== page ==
Thanksgiving week is here, and millions of Americans will celebrate with friends and family by gorging themselves on traditional holiday fare until they enter what is commonly described as a ‘food coma’. Unfortunately, some of those will end the holiday in less of a festive mood due to a digestive disease called GERD. As Thanksgiving falls in the middle of GERD Awareness Week (November 22-28) this year, it is important to understand this disease and how to keep it from impacting and even ruining your holiday season.
Heartburn is not an uncommon ailment, as it impacts more than 60 million people per month. This burning that occurs in the middle of the chest usually occurs after eating. For some, that discomfort is a much more consistent part of their life that can cause serious discomfort and pain in the esophagus as well. These people suffer from GERD or gastroesophageal reflux disease. GERD occurs when acid flows back up into the esophagus and throat from the stomach due to an irregular relaxing of or the weakening of the sphincter. Unfortunately, this stomach acid acts as its name suggests, eating away at the tissue in the esophagus and ultimately leading to throat ulcers, scar tissue accumulation, or in severe cases cancer. Other effects of frequent heartburn or GERD can include nausea, regurgitation, halitosis, and a bitter, acidic taste in the mouth.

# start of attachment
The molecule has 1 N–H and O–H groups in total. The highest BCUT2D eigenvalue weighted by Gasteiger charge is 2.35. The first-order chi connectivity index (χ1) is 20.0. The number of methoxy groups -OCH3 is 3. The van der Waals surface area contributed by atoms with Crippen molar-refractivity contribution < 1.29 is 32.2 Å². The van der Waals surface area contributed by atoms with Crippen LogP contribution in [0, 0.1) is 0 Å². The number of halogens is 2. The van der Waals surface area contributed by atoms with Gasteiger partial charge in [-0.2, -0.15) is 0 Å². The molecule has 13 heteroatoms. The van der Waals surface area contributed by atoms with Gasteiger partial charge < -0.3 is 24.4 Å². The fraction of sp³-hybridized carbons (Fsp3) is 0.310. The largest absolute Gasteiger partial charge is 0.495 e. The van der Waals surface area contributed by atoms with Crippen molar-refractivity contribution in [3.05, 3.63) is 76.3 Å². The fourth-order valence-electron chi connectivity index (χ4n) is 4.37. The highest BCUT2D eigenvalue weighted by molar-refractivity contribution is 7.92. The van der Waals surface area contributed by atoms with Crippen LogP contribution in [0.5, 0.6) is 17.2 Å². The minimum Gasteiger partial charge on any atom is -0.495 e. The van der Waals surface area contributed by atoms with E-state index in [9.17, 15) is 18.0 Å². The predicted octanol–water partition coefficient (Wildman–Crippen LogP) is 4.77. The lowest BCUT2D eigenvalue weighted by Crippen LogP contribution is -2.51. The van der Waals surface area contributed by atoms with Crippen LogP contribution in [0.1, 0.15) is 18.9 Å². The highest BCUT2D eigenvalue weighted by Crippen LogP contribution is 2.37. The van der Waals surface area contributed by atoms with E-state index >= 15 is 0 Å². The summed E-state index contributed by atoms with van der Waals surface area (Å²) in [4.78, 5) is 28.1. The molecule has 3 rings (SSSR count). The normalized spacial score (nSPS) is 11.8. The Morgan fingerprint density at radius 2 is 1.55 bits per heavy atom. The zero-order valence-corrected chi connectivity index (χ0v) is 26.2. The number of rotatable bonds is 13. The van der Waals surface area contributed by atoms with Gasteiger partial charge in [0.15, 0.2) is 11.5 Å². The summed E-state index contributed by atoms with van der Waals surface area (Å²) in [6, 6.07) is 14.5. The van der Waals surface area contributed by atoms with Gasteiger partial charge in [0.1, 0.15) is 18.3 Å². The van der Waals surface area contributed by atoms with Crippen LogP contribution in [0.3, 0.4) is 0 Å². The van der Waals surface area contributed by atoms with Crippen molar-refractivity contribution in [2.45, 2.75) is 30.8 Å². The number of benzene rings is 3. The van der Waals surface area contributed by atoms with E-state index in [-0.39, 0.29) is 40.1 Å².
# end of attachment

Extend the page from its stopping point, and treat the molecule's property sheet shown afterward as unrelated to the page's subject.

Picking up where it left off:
GERD can occur for a number of reasons. It can be triggered by some of the foods one chooses to eat like peppermints or chocolates. It can also be aggravated by foods or drinks that are spicy, citric, or ones that include caffeine. Many people experience this discomfort when they eat too much or when they lie down after eating. In fact, some have reported cases of waking up randomly in the middle of the night and gagging, believing they are about to vomit. This sensation occurs because the acid is leaking and creeping back up into the throat in such a way that it causes the body to awaken rapidly. Some people suffer from GERD due to the addition of extra weight around the abdomen, causing an increase in the pressure on the stomach and ultimately forcing acid back up into the esophagus. This can be due to obesity or pregnancy. Lastly, smoking and certain medication can induce this reflux.
There are certain things people suffering with GERD can do to help mitigate or stop the suffering. Lifestyle changes can be difficult but have proven to be instrumental in many cases. After eating, try to stay upright and allow the food to settle in the stomach. Adjusting and increasing the time between dinner and bedtime gives the stomach more time to digest the food before lying down. As obesity can severely impact GERD, moderate exercising and diet have been a key for some. Additionally, over the counter medications can be taken. These medications include proton pump inhibitors, H2 receptor blockers, and antacids. However, any use beyond a couple of weeks should be monitored by a doctor. There are other medications your doctor may prescribe to counteract stomach acid or help the stomach empty faster. If diet changes and medicine don’t prove effective, your doctor may recommend further testing which could lead to surgery.
If you have questions about GERD or are experiencing some of the symptoms, please schedule a visit with us so we can cool the burn of this painful disease.